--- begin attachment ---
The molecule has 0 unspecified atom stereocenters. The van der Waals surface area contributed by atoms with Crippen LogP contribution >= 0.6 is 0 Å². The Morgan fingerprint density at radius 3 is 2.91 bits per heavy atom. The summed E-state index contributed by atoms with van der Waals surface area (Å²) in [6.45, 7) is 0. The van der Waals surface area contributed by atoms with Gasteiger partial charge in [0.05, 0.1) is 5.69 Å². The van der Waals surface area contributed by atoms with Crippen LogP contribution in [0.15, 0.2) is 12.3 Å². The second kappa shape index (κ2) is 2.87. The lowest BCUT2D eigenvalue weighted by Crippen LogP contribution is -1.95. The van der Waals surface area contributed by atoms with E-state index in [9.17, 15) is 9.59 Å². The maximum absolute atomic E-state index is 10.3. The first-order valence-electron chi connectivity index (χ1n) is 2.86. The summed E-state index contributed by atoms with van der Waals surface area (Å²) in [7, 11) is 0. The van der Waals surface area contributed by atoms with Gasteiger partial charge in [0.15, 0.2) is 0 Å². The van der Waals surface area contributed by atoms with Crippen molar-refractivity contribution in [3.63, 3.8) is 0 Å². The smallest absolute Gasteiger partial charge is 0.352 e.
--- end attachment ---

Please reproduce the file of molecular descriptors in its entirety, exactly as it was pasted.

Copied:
The molecule has 0 unspecified atom stereocenters. The van der Waals surface area contributed by atoms with Crippen LogP contribution >= 0.6 is 0 Å². The Morgan fingerprint density at radius 3 is 2.91 bits per heavy atom. The summed E-state index contributed by atoms with van der Waals surface area (Å²) in [6.45, 7) is 0. The van der Waals surface area contributed by atoms with Gasteiger partial charge in [0.05, 0.1) is 5.69 Å². The van der Waals surface area contributed by atoms with Crippen LogP contribution in [0.15, 0.2) is 12.3 Å². The second kappa shape index (κ2) is 2.87. The lowest BCUT2D eigenvalue weighted by Crippen LogP contribution is -1.95. The van der Waals surface area contributed by atoms with E-state index in [9.17, 15) is 9.59 Å². The maximum absolute atomic E-state index is 10.3. The first-order valence-electron chi connectivity index (χ1n) is 2.86. The summed E-state index contributed by atoms with van der Waals surface area (Å²) in [7, 11) is 0. The van der Waals surface area contributed by atoms with Gasteiger partial charge in [0.15, 0.2) is 0 Å². The van der Waals surface area contributed by atoms with Crippen molar-refractivity contribution in [3.63, 3.8) is 0 Å². The smallest absolute Gasteiger partial charge is 0.352 e.